Arriving by subway to 81st Street and Central Park West, Bruce Shockey’s BIOL 232: Evolution class settles in for a film about the dinosaur wing at the American Museum of Natural History (AMNH).
“Welcome to your own extended family history,” the video chimes, as the lights dim.
Shockey, Ph.D., associate professor of biology and a research assistant at the museum, has been hosting hands-on lessons at AMNH for nearly 10 years.
“Some of the principles are hard,” he says. “So to actually walk on the branch, it helps.”
The branch, he explains, is an evolutionary pathway tiled onto the fourth floor of the museum that guides visitors through a larger-than-life genetic journey. Hanging above signs stating “Look Up!” are massive skeletons of prehistoric beasts, as well as some that are more easily identifiable — from pterodactyls to turtles.
As the students wander through the exhibits, learning at their own pace, Shockey has them fill out a worksheet — a collaborative scavenger hunt of sorts.
When a student asks a question about tetrapods, he finds a relevant exhibit and explains how these creatures are the best example of the bridge between fish and land vertebrae. He explains the concept in conversational terms, referencing materials learned in the class textbook.
“I want you to get the feel and idea of things rather than the precise answer,” he stresses, acknowledging that it’s more important to understand than simply memorize answers.
When the class finds a massive brontosaurus skeleton, everyone stops for a Jurassic Park-esque photo-op.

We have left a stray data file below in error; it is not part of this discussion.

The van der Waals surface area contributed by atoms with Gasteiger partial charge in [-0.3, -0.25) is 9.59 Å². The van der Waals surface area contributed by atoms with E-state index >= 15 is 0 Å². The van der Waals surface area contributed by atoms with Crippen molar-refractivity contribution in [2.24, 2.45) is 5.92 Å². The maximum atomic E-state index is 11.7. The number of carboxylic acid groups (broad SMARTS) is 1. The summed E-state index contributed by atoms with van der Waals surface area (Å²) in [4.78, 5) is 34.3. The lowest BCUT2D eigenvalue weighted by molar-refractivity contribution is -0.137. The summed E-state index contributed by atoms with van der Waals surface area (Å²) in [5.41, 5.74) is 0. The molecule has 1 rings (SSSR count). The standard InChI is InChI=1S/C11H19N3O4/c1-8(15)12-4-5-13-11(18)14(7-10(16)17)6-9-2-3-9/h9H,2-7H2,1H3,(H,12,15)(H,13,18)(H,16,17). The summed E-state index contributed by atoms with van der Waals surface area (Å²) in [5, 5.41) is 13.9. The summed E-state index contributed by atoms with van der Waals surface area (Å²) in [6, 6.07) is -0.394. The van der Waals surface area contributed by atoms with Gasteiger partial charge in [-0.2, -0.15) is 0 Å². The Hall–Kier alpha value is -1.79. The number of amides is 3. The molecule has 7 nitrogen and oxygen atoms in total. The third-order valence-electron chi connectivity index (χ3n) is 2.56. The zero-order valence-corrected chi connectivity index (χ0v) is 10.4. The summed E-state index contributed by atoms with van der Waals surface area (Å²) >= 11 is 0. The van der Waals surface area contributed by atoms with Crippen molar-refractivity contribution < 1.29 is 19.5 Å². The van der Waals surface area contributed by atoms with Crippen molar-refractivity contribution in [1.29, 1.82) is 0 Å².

“The hands-on experience is cool,” says Giancarlo Schillaci ’16, a biology major. “It’s intimidating seeing all the dinosaurs up close and not just as a picture in a book.”
“Interacting — I think it means more,” adds biology major Zoe Malia ’16, who’s interested in interning at AMNH this summer. “I went on the same tour last year, and I remember things more clearly from then.”
While BIOL 232: Evolution is a required class for all biology majors at Manhattan, Shockey has seen many enjoy the interactive class, including students majoring in liberal arts and religious studies. For visual learners, especially, visiting AMNH’s fossil mammal collection, which, according to Shockey, is one of world’s largest, helps to clarify scientific jargon and brings difficult concepts to life.
“There are very few places like this in the world,” he says of AMNH. “We’re lucky to have it.”
Photos courtesy of Darcy Rogers